Tourmaline Surf Park Tide Pools

The tide pools at Tourmaline Surf Park in San Diego are located to the north of the surfing area. The tide pools are a large boulder field with an occasional larger rocky area. There are plenty of snails, red thatched barnacles, aggregating and solitary anemones, limpets of all kinds and other interesting tide pool animals. This area also has a good number of tube snails near the low water line. Do not expect to see too many urchins, mussels and gooseneck barnacles as these species prefer faster water flows. The rocks are covered by very slippery algae and other macro brown algae.

Location, Parking and Amenities

The tide pools are located at the north end of the beach area. Park in the large parking area and start walking north along the beach. There are portable restroom available.
The tide pools at Tourmaline surf park are located at the north end of the tourmaline surfing beach in san diego. Park in the parking area near the intersection of Tourmaline and La Jolla Blvd and start walking north. The tide pool area is a vast boulder field with a few larger rock outcroppings. Take notice as you get near the boulder field at start looking for snails in the sand besides the rocks. I have seen several of the large wavy top turban snails at this location.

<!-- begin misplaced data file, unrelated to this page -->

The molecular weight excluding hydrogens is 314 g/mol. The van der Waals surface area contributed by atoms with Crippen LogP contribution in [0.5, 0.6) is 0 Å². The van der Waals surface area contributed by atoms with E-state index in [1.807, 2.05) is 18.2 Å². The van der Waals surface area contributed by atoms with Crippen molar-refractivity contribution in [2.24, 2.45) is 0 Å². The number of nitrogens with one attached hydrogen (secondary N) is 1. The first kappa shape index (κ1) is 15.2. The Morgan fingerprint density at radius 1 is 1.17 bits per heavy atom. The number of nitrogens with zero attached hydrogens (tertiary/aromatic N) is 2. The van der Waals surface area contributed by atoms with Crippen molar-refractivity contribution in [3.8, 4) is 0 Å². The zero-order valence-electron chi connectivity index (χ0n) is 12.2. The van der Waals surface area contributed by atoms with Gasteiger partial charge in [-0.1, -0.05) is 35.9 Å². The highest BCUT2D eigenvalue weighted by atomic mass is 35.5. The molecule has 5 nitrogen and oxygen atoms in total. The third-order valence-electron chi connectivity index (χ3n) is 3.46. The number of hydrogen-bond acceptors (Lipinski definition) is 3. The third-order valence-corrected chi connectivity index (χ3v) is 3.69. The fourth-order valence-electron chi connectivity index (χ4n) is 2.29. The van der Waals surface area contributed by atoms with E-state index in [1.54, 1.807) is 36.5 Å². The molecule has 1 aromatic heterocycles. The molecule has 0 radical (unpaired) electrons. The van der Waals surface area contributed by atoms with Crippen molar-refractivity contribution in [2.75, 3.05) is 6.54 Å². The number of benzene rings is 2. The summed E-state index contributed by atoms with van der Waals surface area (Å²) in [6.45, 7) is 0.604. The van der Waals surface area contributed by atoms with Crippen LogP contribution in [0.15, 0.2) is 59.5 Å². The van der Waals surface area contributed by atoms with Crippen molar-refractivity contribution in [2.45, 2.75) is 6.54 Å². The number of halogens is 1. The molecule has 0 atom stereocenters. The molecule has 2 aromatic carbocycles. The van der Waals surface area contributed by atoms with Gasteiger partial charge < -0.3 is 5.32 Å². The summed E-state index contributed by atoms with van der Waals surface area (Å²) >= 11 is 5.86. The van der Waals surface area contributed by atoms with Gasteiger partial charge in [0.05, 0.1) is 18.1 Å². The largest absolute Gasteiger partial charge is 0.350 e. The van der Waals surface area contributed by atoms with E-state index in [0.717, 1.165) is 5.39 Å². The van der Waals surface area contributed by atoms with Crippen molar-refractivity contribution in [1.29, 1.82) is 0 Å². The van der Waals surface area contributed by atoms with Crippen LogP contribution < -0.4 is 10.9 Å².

Keep walking to the north and you can expect to see lots for acorn and red thatched barnacles on the exposed rock surfaces. There are not many gooseneck barnacles as they prefer more exposed areas. The small pools are filled with tegula snails and lots of hermit crabs that use the snails shells for homes. Keep an eye out for tube snails on the sides of the rocks and near the low water line. The rocks in this area are covered by micro algae and make the rocks really slippery. Sea anemones can be found closer to the ocean and several large colonies of aggregating sea anemones can be found.

There are several kinds of brown and red algae including the rockweeds, the non-native sargasum and plenty of the red coralline encrusting algae for the algae enthusiasts. The larger exposed rocks will also have lots of limpets, a few chitons and the smaller acorn barnacles
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